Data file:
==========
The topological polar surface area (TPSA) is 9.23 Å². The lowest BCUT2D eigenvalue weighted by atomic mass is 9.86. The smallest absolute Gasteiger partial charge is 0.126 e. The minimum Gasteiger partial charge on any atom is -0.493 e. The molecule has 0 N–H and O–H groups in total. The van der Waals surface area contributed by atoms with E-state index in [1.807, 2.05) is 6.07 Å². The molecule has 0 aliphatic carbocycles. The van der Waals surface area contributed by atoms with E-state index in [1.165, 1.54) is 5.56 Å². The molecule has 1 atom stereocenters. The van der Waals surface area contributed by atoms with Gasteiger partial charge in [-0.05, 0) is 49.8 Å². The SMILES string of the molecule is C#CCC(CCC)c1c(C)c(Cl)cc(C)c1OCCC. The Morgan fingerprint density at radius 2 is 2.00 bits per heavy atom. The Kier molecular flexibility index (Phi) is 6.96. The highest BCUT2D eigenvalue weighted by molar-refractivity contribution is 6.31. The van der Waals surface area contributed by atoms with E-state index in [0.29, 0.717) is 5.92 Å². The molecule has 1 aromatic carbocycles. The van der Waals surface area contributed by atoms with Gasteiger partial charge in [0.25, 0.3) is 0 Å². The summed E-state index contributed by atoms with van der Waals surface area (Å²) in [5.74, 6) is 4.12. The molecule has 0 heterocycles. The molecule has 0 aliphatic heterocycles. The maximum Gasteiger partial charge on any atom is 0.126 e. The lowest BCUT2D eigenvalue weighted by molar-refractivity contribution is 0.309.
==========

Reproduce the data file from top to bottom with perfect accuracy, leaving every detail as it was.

The topological polar surface area (TPSA) is 9.23 Å². The lowest BCUT2D eigenvalue weighted by atomic mass is 9.86. The smallest absolute Gasteiger partial charge is 0.126 e. The minimum Gasteiger partial charge on any atom is -0.493 e. The molecule has 0 N–H and O–H groups in total. The van der Waals surface area contributed by atoms with E-state index in [1.807, 2.05) is 6.07 Å². The molecule has 0 aliphatic carbocycles. The van der Waals surface area contributed by atoms with E-state index in [1.165, 1.54) is 5.56 Å². The molecule has 1 atom stereocenters. The van der Waals surface area contributed by atoms with Gasteiger partial charge in [-0.05, 0) is 49.8 Å². The SMILES string of the molecule is C#CCC(CCC)c1c(C)c(Cl)cc(C)c1OCCC. The Morgan fingerprint density at radius 2 is 2.00 bits per heavy atom. The Kier molecular flexibility index (Phi) is 6.96. The highest BCUT2D eigenvalue weighted by molar-refractivity contribution is 6.31. The van der Waals surface area contributed by atoms with E-state index in [0.29, 0.717) is 5.92 Å². The molecule has 1 aromatic carbocycles. The van der Waals surface area contributed by atoms with Gasteiger partial charge in [0.25, 0.3) is 0 Å². The summed E-state index contributed by atoms with van der Waals surface area (Å²) in [5.74, 6) is 4.12. The molecule has 0 heterocycles. The molecule has 0 aliphatic heterocycles. The maximum Gasteiger partial charge on any atom is 0.126 e. The lowest BCUT2D eigenvalue weighted by molar-refractivity contribution is 0.309.